A Reading of the Brāhmī Letters on an Anthropomorphic Figure


Just over a decade ago, Sanjay Kumar Munjal and Arvin Munjal published in Prāgdhārā the image of a copper anthropomorphic figure of Varāha (boar) that was found in the foundation of a house in a village called Kheri Gujar in Sonepat District in Haryana. The house itself rests on an ancient mound that has been variously dated to Late Harappan. The object is about 2 kg. and has dimensions of 30×28.5 cm.

The object is a significant find since it has the image of the Harappan unicorn inscribed on it as well as Brāhmī letters and, therefore, it represents a bridge between these two phases of Indian culture. The idea of the unicorn (ekaśṛṅga, एकशृङ्ग) appears in the Purāṇas, and in the Śānti-Parva (chapter 343) of the Mahābhārata; it is the one-tusked boar (Varāha) who saves the earth as Viṣṇu’s incarnation.

Figure 1. The copper object and the text together with the reading in [1]

The Brāhmī letters on the copper object were read by the Manjuls in [1] without any further analysis. Here we wish to provide further light on the reading. Although we revise the earlier reading s for just 3 letters, the revision opens up the possbility of further understanding of the object as the text appears to be formulaic in a standard manner.

The text on the object:

The reading of the Munjals is reproduced below:

Sa Thi Ga

Ki Ma Jhi Tha

Sha (?) Da Ya

The letters are standard Brāhmī letters with 3 exceptions. For background information on this script and its possible connections with the so-called Indus (also called Sarasvatī) script, see [2]. In my view, the strongest argument in favor of Indus-Brāhmī continuity is that the 10 most likely letters in the two scripts are virtully unchanged while maintaining their rank order [3], the numerals for 5 and 10 look similar, and the text endings have a form that is consistent with Sanskrit grammar [4],[5].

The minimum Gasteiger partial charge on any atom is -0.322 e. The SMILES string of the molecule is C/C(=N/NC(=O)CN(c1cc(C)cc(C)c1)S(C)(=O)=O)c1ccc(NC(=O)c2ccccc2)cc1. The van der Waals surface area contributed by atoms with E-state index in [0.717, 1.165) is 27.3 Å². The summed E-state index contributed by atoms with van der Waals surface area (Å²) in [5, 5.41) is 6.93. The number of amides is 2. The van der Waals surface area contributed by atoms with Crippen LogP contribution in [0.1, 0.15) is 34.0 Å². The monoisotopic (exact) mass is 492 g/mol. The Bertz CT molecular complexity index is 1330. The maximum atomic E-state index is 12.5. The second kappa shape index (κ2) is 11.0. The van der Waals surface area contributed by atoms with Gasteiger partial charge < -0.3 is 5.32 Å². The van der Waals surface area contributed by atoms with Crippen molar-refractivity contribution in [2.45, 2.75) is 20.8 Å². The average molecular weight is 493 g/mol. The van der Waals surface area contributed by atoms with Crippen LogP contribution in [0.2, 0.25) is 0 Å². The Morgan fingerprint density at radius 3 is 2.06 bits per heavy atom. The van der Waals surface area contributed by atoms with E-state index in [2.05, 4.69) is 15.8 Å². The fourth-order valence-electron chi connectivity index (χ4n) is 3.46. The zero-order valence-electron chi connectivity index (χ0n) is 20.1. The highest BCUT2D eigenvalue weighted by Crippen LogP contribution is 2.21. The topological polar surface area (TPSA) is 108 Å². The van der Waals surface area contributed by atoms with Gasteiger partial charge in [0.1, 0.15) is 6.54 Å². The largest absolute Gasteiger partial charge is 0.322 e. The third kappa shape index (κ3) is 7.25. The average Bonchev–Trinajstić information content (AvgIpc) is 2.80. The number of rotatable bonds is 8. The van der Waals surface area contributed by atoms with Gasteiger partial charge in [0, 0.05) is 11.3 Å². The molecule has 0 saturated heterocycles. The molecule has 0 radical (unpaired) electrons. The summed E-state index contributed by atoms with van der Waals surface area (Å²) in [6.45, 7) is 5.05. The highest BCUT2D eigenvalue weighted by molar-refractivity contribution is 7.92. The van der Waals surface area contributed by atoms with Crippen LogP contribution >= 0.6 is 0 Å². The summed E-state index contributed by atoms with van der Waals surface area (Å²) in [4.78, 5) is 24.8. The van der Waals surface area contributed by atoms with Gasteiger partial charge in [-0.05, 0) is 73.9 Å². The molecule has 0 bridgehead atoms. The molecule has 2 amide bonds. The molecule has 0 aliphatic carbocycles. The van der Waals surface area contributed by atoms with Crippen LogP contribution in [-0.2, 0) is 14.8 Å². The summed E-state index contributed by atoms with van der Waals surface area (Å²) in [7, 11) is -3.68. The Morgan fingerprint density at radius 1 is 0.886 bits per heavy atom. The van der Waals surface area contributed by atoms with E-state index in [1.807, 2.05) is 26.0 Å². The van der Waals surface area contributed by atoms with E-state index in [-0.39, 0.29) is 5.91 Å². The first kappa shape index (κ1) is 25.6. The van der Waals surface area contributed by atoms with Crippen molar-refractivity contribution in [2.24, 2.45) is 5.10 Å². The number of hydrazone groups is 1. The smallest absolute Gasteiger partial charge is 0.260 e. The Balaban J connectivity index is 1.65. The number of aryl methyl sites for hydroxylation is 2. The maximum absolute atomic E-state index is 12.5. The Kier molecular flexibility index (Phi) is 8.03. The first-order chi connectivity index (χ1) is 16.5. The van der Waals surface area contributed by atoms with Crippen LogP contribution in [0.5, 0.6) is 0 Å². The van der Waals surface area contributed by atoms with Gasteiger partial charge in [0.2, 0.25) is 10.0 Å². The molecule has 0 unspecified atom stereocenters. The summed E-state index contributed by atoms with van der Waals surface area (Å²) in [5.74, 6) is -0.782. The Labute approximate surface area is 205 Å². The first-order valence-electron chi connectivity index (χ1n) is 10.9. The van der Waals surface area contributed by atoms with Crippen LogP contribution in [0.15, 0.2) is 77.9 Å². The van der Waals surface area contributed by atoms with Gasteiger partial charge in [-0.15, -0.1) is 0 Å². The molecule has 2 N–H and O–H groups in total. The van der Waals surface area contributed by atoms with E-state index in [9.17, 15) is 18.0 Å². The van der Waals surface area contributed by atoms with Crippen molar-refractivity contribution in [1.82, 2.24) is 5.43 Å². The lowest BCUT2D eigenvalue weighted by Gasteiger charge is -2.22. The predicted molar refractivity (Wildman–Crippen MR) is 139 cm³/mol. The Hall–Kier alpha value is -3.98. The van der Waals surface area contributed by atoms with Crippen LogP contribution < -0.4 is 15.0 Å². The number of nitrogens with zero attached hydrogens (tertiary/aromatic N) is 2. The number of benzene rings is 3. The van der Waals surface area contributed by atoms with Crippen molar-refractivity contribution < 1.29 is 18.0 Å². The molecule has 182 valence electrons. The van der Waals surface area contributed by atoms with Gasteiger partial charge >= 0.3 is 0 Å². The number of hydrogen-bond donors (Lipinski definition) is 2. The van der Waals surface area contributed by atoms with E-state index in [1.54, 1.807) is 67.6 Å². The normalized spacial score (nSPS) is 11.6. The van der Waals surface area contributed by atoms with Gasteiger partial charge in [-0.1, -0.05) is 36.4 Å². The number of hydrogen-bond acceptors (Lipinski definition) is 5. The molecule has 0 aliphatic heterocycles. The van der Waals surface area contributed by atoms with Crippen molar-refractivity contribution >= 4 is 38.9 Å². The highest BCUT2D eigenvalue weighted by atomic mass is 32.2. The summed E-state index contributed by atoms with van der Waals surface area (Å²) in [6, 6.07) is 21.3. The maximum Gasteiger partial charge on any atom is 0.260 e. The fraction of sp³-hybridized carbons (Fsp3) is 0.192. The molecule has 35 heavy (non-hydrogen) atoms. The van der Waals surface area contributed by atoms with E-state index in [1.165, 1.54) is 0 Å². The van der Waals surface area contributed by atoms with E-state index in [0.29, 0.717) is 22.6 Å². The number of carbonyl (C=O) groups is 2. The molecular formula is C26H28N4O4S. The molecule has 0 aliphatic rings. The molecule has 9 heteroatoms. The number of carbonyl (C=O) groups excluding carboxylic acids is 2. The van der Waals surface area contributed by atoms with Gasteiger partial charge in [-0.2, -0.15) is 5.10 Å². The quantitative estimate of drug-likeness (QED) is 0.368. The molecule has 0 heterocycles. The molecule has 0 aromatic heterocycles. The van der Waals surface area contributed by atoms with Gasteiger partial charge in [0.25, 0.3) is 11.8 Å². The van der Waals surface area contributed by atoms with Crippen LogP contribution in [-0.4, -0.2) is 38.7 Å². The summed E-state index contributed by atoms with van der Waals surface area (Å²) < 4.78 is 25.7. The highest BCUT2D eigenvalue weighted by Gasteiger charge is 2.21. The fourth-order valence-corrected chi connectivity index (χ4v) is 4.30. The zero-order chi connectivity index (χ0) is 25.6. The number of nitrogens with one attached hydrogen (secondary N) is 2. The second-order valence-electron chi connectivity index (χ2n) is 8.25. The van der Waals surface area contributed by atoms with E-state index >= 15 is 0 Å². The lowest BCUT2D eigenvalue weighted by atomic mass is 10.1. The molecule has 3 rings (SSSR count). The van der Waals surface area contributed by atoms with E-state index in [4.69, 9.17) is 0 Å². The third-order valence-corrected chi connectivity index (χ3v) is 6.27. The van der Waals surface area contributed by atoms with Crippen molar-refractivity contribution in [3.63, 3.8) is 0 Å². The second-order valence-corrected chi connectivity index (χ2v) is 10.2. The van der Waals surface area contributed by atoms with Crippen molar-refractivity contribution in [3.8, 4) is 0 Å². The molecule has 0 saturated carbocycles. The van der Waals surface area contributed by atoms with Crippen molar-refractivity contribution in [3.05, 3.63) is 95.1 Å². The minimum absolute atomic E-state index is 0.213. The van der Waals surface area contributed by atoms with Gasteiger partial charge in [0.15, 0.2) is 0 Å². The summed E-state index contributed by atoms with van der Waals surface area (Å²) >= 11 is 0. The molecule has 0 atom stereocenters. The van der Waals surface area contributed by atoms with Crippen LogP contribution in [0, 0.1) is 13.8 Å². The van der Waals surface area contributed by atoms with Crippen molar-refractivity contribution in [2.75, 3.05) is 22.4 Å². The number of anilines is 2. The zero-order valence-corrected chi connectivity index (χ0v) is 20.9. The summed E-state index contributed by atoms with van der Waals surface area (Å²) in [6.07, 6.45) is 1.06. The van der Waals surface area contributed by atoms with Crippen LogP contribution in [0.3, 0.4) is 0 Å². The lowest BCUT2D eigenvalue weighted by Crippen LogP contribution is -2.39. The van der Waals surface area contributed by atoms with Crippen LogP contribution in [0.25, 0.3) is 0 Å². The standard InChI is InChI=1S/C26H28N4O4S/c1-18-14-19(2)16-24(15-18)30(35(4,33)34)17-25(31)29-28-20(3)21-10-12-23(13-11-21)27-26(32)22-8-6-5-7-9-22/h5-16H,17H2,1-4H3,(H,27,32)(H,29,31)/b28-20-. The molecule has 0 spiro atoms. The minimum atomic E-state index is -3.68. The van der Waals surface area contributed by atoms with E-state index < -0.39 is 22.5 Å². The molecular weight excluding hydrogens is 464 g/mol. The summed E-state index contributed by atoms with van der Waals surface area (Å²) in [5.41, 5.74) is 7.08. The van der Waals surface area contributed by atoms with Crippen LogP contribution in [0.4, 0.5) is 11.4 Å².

Figure 2. Close ups of the unicorn figure and the Brāhmī letters.

Brāhmī vowels and diacritics are described here and as is clear the Devanagari forms are just variants or rotations of the Brāhmī ones:

अ आ इ ई 𑀅 𑀆 𑀇 𑀈

उ ऊ ए ऐ 𑀉 𑀊 𑀏 𑀐

ओ औ अं अः 𑀑 𑀒 𑀅𑀁 𑀅𑀂 ऋ 𑀋

क ख ग घ ङ 𑀓 𑀔 𑀕 𑀖 𑀗

च छ ज झ ञ 𑀘 𑀙 𑀚 𑀛 𑀜

ट ठ ड ढ ण 𑀝 𑀞 𑀟 𑀠 𑀡

त थ द ध न 𑀢 𑀣 𑀤 𑀥 𑀦

प फ ब भ म 𑀧 𑀨 𑀩 𑀪 𑀫

य र ल व 𑀬 𑀭 𑀮 𑀯

श ष स ह 𑀰 𑀱 𑀲 𑀳

See below for variants:

Brahmi letters with variants

As we can see from Figure 2 and the above figure, most of the letters on the figure are clear, but there is a little ambiguity about the second letter in the first row and the first letter in the third row.

The Munjals read the very first letter as “sa” but that is incorrect, even though the letter is quite clear. The first letter is the upward pointing arrow, together with a dot on the right, which represents “śam” or शं. This is significant since शं is the beginning of several invocatory Vedic formulas.

The second letter in the first row has breadth at the top and a line to the bottom. The only letter that could conceivably satisfy this property is “ña” and so I propose this reading instead of “thi”. The smearing of the text at the top could be later damage or an scribal error. The third letter in the first row is an unambiguous “ga”.